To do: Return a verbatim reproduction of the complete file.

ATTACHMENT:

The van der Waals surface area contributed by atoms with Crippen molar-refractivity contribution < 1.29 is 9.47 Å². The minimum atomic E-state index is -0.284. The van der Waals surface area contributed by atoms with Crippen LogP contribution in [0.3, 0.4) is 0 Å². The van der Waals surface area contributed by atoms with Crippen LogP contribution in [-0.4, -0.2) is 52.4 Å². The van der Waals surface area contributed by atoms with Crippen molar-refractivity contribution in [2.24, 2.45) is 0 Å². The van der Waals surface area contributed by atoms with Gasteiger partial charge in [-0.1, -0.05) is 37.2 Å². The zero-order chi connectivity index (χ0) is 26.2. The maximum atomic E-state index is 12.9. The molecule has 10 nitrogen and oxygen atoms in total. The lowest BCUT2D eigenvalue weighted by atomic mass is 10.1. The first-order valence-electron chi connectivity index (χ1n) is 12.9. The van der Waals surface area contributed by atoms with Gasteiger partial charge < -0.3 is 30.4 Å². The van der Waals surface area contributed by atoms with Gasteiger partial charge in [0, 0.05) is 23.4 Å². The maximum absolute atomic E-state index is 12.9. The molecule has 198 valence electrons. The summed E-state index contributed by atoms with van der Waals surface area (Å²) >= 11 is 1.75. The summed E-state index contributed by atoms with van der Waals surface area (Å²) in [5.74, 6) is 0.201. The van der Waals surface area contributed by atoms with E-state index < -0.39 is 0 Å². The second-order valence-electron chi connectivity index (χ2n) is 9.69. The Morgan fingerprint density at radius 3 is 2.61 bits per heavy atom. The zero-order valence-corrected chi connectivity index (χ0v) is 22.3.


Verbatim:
The van der Waals surface area contributed by atoms with Crippen molar-refractivity contribution < 1.29 is 9.47 Å². The minimum atomic E-state index is -0.284. The van der Waals surface area contributed by atoms with Crippen LogP contribution in [0.3, 0.4) is 0 Å². The van der Waals surface area contributed by atoms with Crippen LogP contribution in [-0.4, -0.2) is 52.4 Å². The van der Waals surface area contributed by atoms with Crippen molar-refractivity contribution in [2.24, 2.45) is 0 Å². The van der Waals surface area contributed by atoms with Gasteiger partial charge in [-0.1, -0.05) is 37.2 Å². The zero-order chi connectivity index (χ0) is 26.2. The maximum atomic E-state index is 12.9. The molecule has 10 nitrogen and oxygen atoms in total. The lowest BCUT2D eigenvalue weighted by atomic mass is 10.1. The first-order valence-electron chi connectivity index (χ1n) is 12.9. The van der Waals surface area contributed by atoms with Gasteiger partial charge < -0.3 is 30.4 Å². The van der Waals surface area contributed by atoms with Gasteiger partial charge in [0, 0.05) is 23.4 Å². The maximum absolute atomic E-state index is 12.9. The molecule has 198 valence electrons. The summed E-state index contributed by atoms with van der Waals surface area (Å²) >= 11 is 1.75. The summed E-state index contributed by atoms with van der Waals surface area (Å²) in [5.74, 6) is 0.201. The van der Waals surface area contributed by atoms with E-state index < -0.39 is 0 Å². The second-order valence-electron chi connectivity index (χ2n) is 9.69. The Morgan fingerprint density at radius 3 is 2.61 bits per heavy atom. The zero-order valence-corrected chi connectivity index (χ0v) is 22.3.